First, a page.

Show Much Can I Take?
I'm Stuck on You
The Christine DeMeo
a listening guide for the spiritually interested
I'm stuck on you. How much can I take? I've been there, too.
This is the heart of soul music: transcendence intertwined with an unflagging sense of being in the thick of life, the sound of ordinary people heroically getting by. To live is to face the fight. To not want to fight is to live. Fly on.
-- Ann Powers, NPR
A Yearning for Connection
(to be sung with enthusiasm)
A Yearning for Connection is but one of many moods in the spiritual alphabet developed by Frederic and Mary Ann Brussat in Spirituality and Practice. Christine DeMeo sings them all in her live performances and audios: attention, being present, creativity, connectedness, courage, devotion, enthusiasm, faith, forgiveness, gratitude, hospitality, imagination, justice, listening, meaning, nurturing, openness, peace, play, questing, reverence, silence, transformation, unity, vision, wonder, X (the mystery of life), yearning, and zest for life.
Stuck on You and How Much Can I Take speak to one of these moods -- connectedness -- and more specifically the yearning for it. This yearning is everpresent in human life. We yearn for connection with friends, family, and lovers. We seek the satisfaction of being bonded in relationships that open up possibilities for the other spiritual modes: play, love, wonder, and zest, for example. We want these for ourselves, of course, but also for others; and we believe that they can come through the relationships themselves.
So what happens when the yearning for connection is frustrated? What happens when we are stuck on you but can't take any more. We might look for another relationship, but we can also take heart in the lamenting itself.
Christine DeMeo's songs help us do that. There is a zest for life and an enthusiasm in her lament. Who knows? Strange as it sounds, you may even desire to become frustrated, too, so that you can enjoy the intensity, the fullness of life, along with her?
And then you might find yourself asking: Why do I want this so much? Perhaps, at some level, there is a Light in the lament itself. Perhaps contemporary music, sung with passion, is our version of the biblical Psalms. Bob Dylan would understand. He is a psalmist for the 21st century, along with many other singer-songwriters. Christine DeMeo understands it, too.
The Light is in the Lamentation
A Commentary on Stuck on You and How Much Can I Take
"The wound is the place where the Light enters you." So we learn from Jalalaludin Rumi. In Christine DeMeo’s two songs – Stuck on You and How Much can I Take -- the wound is clear enough, but where is the Light?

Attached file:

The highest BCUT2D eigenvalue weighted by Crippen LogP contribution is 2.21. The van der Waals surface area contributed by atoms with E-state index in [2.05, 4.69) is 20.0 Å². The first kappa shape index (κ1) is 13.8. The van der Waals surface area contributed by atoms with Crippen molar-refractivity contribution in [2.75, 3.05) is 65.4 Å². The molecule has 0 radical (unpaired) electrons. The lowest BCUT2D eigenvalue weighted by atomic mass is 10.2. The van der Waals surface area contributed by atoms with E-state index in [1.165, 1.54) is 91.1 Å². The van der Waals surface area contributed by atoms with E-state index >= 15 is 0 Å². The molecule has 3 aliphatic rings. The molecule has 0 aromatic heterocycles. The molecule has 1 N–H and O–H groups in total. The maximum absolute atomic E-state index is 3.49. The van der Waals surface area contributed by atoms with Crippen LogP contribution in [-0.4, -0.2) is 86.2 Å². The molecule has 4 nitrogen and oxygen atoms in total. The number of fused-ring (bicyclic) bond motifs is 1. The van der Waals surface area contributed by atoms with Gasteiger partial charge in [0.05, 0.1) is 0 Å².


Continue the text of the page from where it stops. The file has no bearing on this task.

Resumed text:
As it happens, the singer/songwriter has a religious side to her life. So we learn from the pastors who sing her praises when she helps with worship services. She, too, believes in the Light. But here I am not talking about Christine DeMeo as an individual, but rather the person who she become as she sings the song: the woman who knows that she’s wasting her time loving someone who won’t or can’t love her back, the woman who can’t forget all the things the two of them once enjoyed, the woman who is stuck on an unnamed “you” and crazily out of her mind, maybe forever. Christine DeMeo becomes this woman as she sings the song. Where is the Light for this woman?
We might imagine the Light is a place at the end of a tunnel when the longed for beloved finally comes home and the relationship is renewed. But the song itself does not leave us with this expectation, so we must find the Light in a different place: namely in the passion for singing the song in the first place and for somehow surviving, mightily, amid the disappointment. This passion, this power, is the power of lamentation: the soul in soul music. Ann Powers of NPR writes: “This is the heart of soul music: transcendence intertwined with an unflagging sense of being in the thick of life, the sound of ordinary people heroically getting by. To live is to face the fight. To not want to fight is to live. Fly on.”
And so it is with the soulfulness in which Christine DeMeo sings Stuck on You and How Much can I Take. The person she becomes in the act of singing is empowered by the Light of endurance, of true grit – and sometimes that is all that we can expect from the Light. After all, the Light is not a cosmic puppeteer who pulls the strings of history so that everything comes out for the good. Rather the Light is an empowering lure who shares in the human experience, including its longings and losses, and who rises up, day after day, resurrection after resurrection, to say “Yes” to life in even the hardest of times. The Light is in the lamentation.
Make no mistake. Christine DeMeo sings all kinds of songs, only some of them lamentive. She can sing upbeat song, pop-heavy songs, funny songs, spunky songs. But she comes alive, indeed, in her creative laments, thus inviting each of us, in our way, to find the Light within the wound.
- Jay McDaniel